Monday, 14 January 2013

Lockerbie bomb play may be shown in Malta

[This is the headline over a report published today on the BBC News website. It reads as follows:]

Talks are under way to stage a new play in Malta about the Lockerbie bombing.

The 1988 bombing of Flight 103 over Lockerbie killed 270 people and was the worst terrorist atrocity in UK history.

The Lockerbie Bomber is the latest in a long line of books and plays tackling the subject, and it will be performed in Alloa's Alman Theatre this week.

Malta is a key location in the case, and a theatre director in the capital, Valletta, is now in talks with writer Alan Clark about staging it there.

The Maltese shopkeeper Tony Gauci was a crucial witness in the trial, identifying the only man convicted of the atrocity, Abdelbaset Al-Megrahi.

Mr Gauci owned Mary's House clothes shop in the port of Sliema, and according to evidence given at Megrahi's trial in 2000, he sold him clothes which were said to have been wrapped around the bomb which brought down the flight.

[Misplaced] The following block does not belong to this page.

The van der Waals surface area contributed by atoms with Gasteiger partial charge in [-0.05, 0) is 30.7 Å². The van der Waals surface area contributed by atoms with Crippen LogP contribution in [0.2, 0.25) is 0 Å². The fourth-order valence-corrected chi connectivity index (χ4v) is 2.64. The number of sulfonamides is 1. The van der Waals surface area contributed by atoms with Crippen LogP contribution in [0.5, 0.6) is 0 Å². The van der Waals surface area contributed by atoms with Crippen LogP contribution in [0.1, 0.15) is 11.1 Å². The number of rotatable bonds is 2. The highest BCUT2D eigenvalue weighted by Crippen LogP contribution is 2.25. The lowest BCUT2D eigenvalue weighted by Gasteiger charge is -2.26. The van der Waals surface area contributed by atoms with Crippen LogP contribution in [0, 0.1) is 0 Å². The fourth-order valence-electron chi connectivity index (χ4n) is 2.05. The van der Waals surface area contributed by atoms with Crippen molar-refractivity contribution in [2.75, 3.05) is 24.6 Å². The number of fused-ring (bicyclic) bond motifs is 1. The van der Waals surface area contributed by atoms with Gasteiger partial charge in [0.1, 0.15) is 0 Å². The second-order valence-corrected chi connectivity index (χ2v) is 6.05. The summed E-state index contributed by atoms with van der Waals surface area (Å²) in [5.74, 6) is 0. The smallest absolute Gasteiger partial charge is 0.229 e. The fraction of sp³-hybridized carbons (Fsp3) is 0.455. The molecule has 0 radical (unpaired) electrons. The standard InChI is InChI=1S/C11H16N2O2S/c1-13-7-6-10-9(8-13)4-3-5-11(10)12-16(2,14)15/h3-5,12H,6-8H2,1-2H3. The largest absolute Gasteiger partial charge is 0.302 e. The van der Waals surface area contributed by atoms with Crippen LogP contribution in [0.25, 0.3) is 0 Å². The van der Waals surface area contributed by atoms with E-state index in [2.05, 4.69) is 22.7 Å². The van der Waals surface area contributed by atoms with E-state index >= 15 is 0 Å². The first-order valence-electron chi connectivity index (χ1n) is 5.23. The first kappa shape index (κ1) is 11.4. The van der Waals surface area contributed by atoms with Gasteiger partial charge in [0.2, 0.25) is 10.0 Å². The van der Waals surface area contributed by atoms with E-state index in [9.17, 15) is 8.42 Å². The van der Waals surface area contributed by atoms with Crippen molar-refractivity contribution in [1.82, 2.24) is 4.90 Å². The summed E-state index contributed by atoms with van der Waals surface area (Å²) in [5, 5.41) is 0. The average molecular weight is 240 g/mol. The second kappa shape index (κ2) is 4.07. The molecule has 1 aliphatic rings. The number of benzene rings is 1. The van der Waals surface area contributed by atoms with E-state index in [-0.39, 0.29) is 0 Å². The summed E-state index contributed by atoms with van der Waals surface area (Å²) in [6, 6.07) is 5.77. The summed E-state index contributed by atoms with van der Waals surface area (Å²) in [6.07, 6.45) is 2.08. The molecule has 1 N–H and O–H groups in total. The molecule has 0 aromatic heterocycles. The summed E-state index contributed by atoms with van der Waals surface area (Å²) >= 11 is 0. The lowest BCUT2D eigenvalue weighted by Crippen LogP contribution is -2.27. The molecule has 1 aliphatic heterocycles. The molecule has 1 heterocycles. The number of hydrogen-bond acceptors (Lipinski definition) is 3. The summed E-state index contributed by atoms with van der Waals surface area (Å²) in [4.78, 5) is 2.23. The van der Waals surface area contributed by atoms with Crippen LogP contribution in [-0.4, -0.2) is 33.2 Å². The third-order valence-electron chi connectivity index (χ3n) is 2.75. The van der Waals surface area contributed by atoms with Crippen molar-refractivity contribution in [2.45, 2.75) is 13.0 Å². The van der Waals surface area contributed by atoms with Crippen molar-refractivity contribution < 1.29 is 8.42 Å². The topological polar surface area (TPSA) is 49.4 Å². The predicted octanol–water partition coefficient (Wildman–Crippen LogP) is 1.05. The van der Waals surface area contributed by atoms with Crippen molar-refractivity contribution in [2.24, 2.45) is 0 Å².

Megrahi was also said to have loaded the bomb onto an Air Malta Flight at the island's Luqa airport.

He was convicted in 2001 but was released by the Scottish government on compassionate grounds in 2009, after being diagnosed with terminal cancer. He died last year.

The new play about the bombing considers events from three perspectives; families, journalists and security experts.

And Valletta theatre director Herman Grech is keen to stage it in the Maltese capital later this year.

He said: "The play struck me because it recalls the bombing of the aircraft in its vivid, horrific detail.

"But most of all, the script challenges the audience into thinking whether, beyond the odd newspaper headline, this could have been one of the grossest miscarriages of justice of our times.

"I have also found it ironic that while the Maltese government has maintained that the bomb never departed from the island's airport, it has remained reluctant to challenge the accusations against Megrahi."

Mr Clark said: "Mr Grech and I have had preliminary discussions about performances in Malta. It's especially interesting because Malta has particular relevance to Lockerbie, an angle that the play examines."

He said he hoped performances of the play, both in Scotland and in Malta, would boost calls for an independent public inquiry into the prosecution of the case.

And Dr Jim Swire, whose daughter Flora died in the attack, said: "I welcome the play as it tries to shed light on what happened when the investigation went off the rails."

[What follows is the full text of a press release from Tryst Theatre:]